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Hiring Lovie Smith mid-season is not a realistic suggestion for Buccaneers

Even though Greg Schiano is almost certainly going to be fired at some point this year, hiring Lovie Smith before the end of the season is not going to happen.

Jonathan Daniel

I don't know how Pro Football Talk does it, but they consistently come up with asinine suggestions that get everyone riled up. This time, it's the suggestion that the Tampa Bay Buccaneers could hire Lovie Smith before the end of this season to keep him away from other teams. This is not going to happen, for a number of reasons. I like lists, so let's make a list.

  1. The Glazers tend to be deliberative in the hiring process. It took them nearly a month to hire Greg Schiano, even though they had likely known well before the end of the season that they were going to fire Raheem Morris. They take their time to do things, which is generally a virtue. A rush hiring of Lovie Smith in the middle of the season is not generally what they do.
  2. In fact, it's not generally what any NFL team does. I can't remember any head coach coming from outside of an organization while a season is under way. That doesn't happen, because there's really no point. During the season a coach's time is consumed by immediate game-planning and a new head coach would have no time to implement or change anything. He'd have to spend all of his time playing catch up.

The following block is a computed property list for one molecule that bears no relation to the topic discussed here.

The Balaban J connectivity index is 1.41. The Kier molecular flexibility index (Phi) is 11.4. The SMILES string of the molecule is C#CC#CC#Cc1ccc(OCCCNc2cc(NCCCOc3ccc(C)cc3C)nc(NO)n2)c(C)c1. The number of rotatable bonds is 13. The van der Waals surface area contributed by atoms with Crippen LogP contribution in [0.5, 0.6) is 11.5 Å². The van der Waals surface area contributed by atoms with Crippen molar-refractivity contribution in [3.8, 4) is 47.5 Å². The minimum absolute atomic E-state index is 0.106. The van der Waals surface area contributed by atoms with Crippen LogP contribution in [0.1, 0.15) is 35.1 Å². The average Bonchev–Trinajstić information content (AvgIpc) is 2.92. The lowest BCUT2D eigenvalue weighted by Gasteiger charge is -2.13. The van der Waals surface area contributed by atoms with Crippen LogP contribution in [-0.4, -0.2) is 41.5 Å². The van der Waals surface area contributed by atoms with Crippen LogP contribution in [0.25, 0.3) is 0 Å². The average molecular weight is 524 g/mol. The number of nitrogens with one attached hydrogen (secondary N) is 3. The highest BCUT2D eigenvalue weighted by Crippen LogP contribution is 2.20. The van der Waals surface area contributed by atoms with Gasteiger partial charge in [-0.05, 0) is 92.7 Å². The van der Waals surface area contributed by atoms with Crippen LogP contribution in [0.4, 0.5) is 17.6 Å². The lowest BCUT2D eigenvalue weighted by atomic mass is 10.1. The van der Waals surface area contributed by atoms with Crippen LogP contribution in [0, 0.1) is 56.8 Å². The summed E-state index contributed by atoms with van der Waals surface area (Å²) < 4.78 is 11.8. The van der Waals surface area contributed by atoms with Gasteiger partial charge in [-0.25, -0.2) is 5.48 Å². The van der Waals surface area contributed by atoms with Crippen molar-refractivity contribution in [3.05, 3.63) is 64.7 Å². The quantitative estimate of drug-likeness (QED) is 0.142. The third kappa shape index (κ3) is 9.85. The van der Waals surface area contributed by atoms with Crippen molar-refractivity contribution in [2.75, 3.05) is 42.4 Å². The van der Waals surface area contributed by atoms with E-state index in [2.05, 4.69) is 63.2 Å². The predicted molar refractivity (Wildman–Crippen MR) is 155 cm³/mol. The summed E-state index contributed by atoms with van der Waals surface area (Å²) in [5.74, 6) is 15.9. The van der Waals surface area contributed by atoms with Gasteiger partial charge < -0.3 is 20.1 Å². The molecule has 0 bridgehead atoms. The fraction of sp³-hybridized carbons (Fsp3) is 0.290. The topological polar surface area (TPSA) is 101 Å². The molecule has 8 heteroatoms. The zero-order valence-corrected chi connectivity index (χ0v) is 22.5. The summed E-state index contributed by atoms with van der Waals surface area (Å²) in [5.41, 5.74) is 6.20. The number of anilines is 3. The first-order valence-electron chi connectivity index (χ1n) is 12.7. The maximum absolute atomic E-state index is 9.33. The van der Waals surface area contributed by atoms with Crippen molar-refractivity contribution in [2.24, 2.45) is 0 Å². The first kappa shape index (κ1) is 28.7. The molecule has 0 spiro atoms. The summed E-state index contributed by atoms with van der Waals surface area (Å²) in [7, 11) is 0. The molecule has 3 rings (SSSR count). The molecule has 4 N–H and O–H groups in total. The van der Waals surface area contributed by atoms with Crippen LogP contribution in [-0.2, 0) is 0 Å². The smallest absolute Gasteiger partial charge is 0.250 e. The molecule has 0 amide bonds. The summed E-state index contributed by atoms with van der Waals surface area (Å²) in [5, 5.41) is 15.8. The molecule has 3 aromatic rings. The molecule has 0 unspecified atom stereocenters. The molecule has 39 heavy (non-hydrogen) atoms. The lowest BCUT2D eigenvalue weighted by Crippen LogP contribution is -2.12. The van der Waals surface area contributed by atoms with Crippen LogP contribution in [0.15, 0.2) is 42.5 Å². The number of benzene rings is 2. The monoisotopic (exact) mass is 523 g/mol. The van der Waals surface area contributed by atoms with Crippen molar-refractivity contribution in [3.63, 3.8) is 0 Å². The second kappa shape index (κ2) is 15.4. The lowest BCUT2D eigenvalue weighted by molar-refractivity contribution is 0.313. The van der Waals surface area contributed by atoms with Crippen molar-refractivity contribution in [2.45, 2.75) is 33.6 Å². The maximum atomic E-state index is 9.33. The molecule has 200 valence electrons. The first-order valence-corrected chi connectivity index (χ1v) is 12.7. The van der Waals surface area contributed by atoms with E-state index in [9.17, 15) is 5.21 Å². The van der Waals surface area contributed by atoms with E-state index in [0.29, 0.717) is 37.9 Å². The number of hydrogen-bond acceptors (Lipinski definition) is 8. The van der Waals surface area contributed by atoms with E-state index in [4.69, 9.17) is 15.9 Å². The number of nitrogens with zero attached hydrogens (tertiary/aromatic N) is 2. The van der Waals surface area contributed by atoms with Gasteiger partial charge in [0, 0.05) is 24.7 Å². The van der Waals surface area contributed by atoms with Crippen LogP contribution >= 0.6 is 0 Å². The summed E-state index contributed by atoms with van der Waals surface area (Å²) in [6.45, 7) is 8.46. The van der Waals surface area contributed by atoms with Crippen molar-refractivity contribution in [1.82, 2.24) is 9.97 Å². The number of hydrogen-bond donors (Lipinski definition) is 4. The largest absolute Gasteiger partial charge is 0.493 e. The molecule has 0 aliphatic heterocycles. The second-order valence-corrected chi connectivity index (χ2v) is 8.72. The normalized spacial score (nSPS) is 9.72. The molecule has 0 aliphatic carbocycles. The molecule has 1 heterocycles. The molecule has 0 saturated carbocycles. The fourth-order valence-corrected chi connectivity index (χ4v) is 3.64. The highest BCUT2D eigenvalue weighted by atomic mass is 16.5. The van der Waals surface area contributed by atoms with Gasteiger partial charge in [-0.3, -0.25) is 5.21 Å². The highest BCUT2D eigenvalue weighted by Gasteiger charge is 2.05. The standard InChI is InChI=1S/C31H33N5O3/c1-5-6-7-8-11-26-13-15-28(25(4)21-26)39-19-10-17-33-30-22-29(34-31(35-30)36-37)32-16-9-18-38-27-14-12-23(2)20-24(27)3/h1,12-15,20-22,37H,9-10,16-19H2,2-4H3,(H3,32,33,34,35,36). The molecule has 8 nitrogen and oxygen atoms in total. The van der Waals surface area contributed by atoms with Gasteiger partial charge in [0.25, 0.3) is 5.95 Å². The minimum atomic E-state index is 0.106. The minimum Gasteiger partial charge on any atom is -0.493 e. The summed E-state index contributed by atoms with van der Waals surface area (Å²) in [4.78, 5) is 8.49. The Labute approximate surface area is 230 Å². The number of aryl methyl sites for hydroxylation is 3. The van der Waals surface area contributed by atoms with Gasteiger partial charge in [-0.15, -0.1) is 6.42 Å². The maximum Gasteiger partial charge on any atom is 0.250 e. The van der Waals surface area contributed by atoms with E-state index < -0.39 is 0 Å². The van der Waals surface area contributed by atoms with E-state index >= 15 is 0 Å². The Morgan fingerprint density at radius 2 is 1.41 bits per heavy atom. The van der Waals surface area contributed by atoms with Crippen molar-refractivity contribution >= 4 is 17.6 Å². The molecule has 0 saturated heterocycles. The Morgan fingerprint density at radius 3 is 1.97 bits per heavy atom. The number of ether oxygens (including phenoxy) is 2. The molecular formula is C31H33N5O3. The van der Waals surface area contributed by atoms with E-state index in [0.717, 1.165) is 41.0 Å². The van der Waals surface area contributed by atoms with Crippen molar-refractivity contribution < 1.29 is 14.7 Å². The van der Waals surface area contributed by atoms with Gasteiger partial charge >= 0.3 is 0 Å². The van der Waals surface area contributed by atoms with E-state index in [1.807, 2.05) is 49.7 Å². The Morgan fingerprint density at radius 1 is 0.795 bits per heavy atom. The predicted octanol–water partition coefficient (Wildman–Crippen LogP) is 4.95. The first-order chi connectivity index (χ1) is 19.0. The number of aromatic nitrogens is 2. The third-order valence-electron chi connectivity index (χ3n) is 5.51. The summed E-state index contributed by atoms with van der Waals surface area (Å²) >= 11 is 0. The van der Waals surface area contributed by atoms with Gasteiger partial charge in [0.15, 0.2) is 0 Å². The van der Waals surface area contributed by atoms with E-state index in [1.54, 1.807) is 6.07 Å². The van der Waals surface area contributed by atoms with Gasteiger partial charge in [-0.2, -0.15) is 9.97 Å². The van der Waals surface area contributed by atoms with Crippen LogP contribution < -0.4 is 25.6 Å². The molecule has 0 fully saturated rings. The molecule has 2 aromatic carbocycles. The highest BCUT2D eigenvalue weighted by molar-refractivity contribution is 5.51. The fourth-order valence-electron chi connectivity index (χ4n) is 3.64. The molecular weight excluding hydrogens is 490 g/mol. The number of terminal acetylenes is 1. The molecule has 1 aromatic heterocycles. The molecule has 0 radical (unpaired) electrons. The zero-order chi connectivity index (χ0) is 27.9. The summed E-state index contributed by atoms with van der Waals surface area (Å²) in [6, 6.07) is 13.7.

3. It's a lose-lose situation for Lovie Smith. He's not going to look taking over a team mid-season when he doesn't have the chance to work with his own coaching staff, to implement his own schemes and to really change anything meaningful about the team. Moreover, he'd deprive himself of the opportunity of interviewing for other, potentially more attractive head coaching jobs in the off-season.

Lovie Smith is a very good head coach. He wouldn't be my favorite head coaching selection, but he's high up on the list. The reason is simple: his offenses have consistently been horrendous. He should be paired with a very good offensive coordinator, preferably one who specializes in developing quarterbacks.There's also an argument to be made that settling on a general manager and letting him select the head coach is a better success model, although with Mark Dominik's status up in the air that may be a little more complicated.

The suggestion that the Bucs would need to hire him now to lock him up is at least slightly insulting, though. This team has more talent than any of the other teams likely to fire their head coach at the end of the season. They have more talent than most NFL teams, in fact, except at two crucial positions: defensive end and quarterback. They have owners who have shown that they are willing to spend big bucks in recent years. They have a young core of talent on both sides of the ball locked up for the foreseeable future. And they'll likely have a very high first-round draft pick with which any new coach could select a potential franchise quarterback. Not a lot of teams could offer a package resembling that.

Hiring Lovie Smith or any other outside coach before the end of the season is simply not a realistic suggestion.

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